Medical Marijuana Dispensaries Don't Boost Local Crime
Rhode Island MMJ Dispensaries Could Be Open By Fall
This weekend the Rhode Island House of Representatives passed a revised medical marijuana bill in an attempt to have three compassion centers open by the fall. They have been working on the new rules feverishly for quite a while now (http://www.thcfinder.com/marijuana-blog/medical-marijuana/2012/05/rhode-island-lawmakers-working-on-new-rules-for-medical-marijuana).
After a delay of a few years, patients in Rhode Island may soon have a place to purchase their medicine. Medical marijuana was legalized in the state in 2006.
Under the new bill each of the three dispensaries would be able to keep up to 1,500 ounces – or a little less than 100 pounds – on hand at any one time. There are about 4,400 legal patients in the state.
The bill now goes to Governor Lincoln Chafee, who has said he’ll sign it. Some may remember that Chafee is the one who halted the dispensary program last year after threats from the federal government.
The new bill also provides oversight of the dispensaries by law enforcement, including a seat on the board of each center.
Time will tell whether these new rules for dispensaries will keep the federal government – which already has shown no regard for state regulations of medical marijuana, no matter how strict - from stepping in and imposing its will on the state.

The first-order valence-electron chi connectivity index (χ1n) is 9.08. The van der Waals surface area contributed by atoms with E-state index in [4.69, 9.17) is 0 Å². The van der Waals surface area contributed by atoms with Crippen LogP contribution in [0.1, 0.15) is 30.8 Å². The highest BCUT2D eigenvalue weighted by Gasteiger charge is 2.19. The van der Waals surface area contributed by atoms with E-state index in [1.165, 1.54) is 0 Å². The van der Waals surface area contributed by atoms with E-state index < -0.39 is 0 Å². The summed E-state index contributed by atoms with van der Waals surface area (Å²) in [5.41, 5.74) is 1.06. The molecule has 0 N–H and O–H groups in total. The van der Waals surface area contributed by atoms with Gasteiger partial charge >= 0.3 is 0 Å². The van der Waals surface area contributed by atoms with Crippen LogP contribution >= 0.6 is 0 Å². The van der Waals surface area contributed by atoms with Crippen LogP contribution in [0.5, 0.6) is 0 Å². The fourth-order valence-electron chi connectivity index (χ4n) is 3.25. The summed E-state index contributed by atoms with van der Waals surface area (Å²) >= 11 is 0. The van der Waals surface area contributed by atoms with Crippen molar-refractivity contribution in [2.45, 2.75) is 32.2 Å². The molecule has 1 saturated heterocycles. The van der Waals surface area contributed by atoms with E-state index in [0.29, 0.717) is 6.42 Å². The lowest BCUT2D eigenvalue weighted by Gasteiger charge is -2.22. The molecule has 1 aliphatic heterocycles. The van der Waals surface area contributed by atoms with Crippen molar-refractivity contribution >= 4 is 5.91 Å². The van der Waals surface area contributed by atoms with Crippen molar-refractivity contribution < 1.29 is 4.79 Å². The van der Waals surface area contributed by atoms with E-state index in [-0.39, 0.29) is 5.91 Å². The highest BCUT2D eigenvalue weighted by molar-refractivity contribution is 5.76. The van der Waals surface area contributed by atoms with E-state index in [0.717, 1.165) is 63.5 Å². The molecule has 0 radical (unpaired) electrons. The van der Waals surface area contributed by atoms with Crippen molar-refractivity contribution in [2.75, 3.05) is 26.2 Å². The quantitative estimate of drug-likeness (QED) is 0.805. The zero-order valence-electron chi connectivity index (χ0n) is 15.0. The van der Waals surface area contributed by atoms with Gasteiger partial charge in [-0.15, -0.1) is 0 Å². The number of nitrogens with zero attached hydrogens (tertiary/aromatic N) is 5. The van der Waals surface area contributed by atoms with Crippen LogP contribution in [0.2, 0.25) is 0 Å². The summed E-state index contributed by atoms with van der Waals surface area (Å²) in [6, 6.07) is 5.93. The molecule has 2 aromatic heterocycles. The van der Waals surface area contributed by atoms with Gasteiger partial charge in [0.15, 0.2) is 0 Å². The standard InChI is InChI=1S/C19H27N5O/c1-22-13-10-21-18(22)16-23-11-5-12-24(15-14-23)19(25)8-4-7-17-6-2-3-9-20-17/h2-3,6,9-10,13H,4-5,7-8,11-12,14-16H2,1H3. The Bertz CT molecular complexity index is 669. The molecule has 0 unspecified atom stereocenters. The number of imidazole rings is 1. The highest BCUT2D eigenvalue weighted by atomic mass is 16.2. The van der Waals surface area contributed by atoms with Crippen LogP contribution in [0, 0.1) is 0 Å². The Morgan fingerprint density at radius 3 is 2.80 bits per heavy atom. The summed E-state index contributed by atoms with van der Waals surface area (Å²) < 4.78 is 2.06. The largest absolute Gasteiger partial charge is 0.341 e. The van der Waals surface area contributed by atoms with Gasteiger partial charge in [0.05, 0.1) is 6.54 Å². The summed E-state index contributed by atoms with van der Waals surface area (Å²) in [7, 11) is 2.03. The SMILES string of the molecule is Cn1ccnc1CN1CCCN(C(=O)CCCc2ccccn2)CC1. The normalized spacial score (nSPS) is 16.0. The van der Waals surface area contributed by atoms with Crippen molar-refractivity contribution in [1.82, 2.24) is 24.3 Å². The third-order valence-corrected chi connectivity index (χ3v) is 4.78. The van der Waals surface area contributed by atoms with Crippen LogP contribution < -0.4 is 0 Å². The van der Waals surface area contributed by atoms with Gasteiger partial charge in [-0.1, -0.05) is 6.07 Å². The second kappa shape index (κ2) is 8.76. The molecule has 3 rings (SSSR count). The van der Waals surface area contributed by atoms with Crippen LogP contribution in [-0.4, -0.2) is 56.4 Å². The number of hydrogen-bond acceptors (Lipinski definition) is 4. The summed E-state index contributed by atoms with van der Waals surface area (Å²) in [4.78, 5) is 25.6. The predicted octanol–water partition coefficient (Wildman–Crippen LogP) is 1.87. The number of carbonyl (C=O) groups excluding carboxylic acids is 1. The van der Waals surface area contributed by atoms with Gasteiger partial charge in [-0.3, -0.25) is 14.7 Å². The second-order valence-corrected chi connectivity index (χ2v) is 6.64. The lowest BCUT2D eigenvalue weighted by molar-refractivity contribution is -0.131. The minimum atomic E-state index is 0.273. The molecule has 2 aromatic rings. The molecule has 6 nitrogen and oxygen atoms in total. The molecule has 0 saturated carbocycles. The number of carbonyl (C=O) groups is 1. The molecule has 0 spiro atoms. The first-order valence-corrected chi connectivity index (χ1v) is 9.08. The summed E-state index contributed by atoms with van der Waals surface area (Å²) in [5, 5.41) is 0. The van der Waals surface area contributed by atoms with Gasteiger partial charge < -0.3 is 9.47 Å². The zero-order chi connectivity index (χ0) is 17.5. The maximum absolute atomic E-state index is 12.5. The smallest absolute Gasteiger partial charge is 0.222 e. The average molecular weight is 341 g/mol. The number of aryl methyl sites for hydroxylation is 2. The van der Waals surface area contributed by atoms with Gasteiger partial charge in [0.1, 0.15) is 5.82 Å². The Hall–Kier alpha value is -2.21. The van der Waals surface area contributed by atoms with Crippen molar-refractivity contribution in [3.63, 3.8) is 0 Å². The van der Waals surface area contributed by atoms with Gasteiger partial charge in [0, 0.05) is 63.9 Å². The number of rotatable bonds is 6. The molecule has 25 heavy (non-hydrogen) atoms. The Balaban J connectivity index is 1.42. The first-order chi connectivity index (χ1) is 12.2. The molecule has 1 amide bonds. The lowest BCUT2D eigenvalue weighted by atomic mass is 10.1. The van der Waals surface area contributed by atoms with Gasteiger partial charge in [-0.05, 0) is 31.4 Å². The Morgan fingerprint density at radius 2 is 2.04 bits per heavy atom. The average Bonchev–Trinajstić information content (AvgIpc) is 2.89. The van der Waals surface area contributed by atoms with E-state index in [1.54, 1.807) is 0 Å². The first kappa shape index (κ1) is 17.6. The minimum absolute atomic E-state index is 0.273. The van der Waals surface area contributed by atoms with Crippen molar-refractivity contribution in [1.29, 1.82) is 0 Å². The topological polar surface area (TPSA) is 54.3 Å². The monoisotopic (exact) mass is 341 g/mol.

Rhode Island may be the smallest state in the U.S. but patients in every state deserve full access to their choice of medicine. And until all medical cannabis users have full, legal access to their meds, no MMJ patient is truly free.
The time has long passed when medical marijuana patients should have stopped being treated like second-class citizens. Alcoholics can by liquor most hours of the day, but medical marijuana patients shouldn’t be allowed to purchase their choice of a non-toxic herbal medicine?
Someday every state will have medical marijuana and these days will just be something kids read about. But we were there. We saw how medical cannabis patients were treated.
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Whats Wrong With Having Medical Marijuana Dispensaries Near Schools?
A recent op-ed in The Huffington Post by a Drug Policy Alliance staff lawyer who lives near the recently closed Berkeley Patient’s Group in west Berkeley, California is such a great piece that it needs to be read far and wide.
Author Tamar Todd not only points out that medical marijuana dispensaries are no more likely to be robbed than banks or pharmacies (yet those are all around the school her children go to), but also another point that gets lost in all the talk about “saving the children.”
What about all the crime around schools associated with drug prohibition? What about the kids and other innocent people who get hit with stray bullets as rival drug lords battle for massive, prohibition-induced profits? What are the feds doing about real crime? Why are they wasting so much time and resources on dispensaries when kids can buy crack on the corner or in the alley? Why are they punishing sick people and enriching drug dealers?